Tuesday’s event was part of an effort by Clinton to continue a partial focus on policy issues in a race that has become dominated by the fallout over a 2005 video on which Trump was captured talking about women in extremely lewd terms — leading to a historic internal crisis among Republicans about his candidacy.

The joint appearance with Gore here came on a day, just four weeks before the election, when Trump was lashing out at House Speaker Paul D. Ryan (Wis.), Sen. John McCain (Ariz.) and other members of the GOP establishment who’ve backed away from his candidacy.

Aides to Clinton acknowledged that part of the motivation in appearing with Gore was to get some media attention at a stage of the campaign where Trump is so heavily dominating headlines.

“We cannot risk putting a climate denier in the White House,” Clinton said here, speaking of the Republican nominee. “We need a president who believes in science and who has a plan.”

Clinton touted her plans to expand use of renewable energy, reduce oil consumption and invest in infrastructure that can withstand extreme weather. She also touted the Paris climate agreement that she helped lay the groundwork for as secretary of state — a deal that Trump has said he would cancel.

Like Gore, Clinton said that the effects of Hurricane Matthew on Florida had been worse because of the ongoing effects of climate change.

And in a clear bid to the concerns of millennials, she called climate change “one of the most important issues at stake in this election.”

Clinton enjoys a sizable lead over Trump among millennials in polls, but an unusually large number of voters under 30 have been considering third-party candidates. During the primaries, they gravitated toward her opponent, Sen. Bernie Sanders of Vermont.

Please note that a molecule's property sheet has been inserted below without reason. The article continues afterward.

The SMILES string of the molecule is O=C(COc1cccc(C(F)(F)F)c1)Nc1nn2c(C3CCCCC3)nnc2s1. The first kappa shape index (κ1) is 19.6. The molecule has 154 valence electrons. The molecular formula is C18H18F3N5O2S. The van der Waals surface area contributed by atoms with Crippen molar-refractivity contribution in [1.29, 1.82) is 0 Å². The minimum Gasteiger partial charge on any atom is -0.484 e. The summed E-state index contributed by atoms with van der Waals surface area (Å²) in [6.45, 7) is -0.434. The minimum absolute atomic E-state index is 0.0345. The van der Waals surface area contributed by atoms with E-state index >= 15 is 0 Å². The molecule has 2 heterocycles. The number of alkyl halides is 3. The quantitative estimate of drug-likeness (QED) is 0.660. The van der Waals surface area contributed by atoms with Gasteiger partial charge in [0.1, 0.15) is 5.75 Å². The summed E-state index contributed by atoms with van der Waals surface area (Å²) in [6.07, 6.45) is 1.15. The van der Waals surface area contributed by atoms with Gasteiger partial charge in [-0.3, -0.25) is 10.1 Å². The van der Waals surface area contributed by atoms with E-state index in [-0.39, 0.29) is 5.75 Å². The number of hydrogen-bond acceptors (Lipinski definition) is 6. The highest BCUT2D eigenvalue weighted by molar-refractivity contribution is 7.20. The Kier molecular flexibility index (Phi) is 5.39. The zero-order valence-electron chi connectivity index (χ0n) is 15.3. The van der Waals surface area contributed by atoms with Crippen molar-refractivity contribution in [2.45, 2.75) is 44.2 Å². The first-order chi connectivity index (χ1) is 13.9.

During the rally here, Clinton was interrupted twice by hecklers alleging her husband is a rapist — an unproven accusation that has been pushed by Trump with particular intensity in recent days.

“Let’s focus on what’s really important in this election,” Clinton told the audience as one of the hecklers was led out of the gym.

Despite the college location, the audience included many middle-aged and older Florida residents more familiar with Gore’s political career.

Gore decided not to take sides in the Democratic nomination contest this year and did not attend the Democratic National Convention.

Ahead of her trip to Florida on Tuesday, Clinton called in to WMBM-AM, a Miami radio station that caters to an African American audience, and urged listeners not to take the election for granted, despite Trump’s current troubles.

“Florida is key,” Clinton said. “If we win in Florida, there’s no way my opponent can win.”

Trump was in the midst Tuesday of three consecutive days in which he has Florida stops scheduled.

“Despite all the terrible things he’s said and done, he’s still trying to win this election,” Clinton told the radio audience.

Much of the interview was devoted to Clinton’s views on a range of issues of heightened interest to African Americans, including criminal justice, youth unemployment and gun control.

“This is a critical choice, and it is a particularly critical choice for African Americans,” Clinton said of the election.

“He’s insulted everyone,” she said of Trump. “People need to understand what’s at stake in this election.”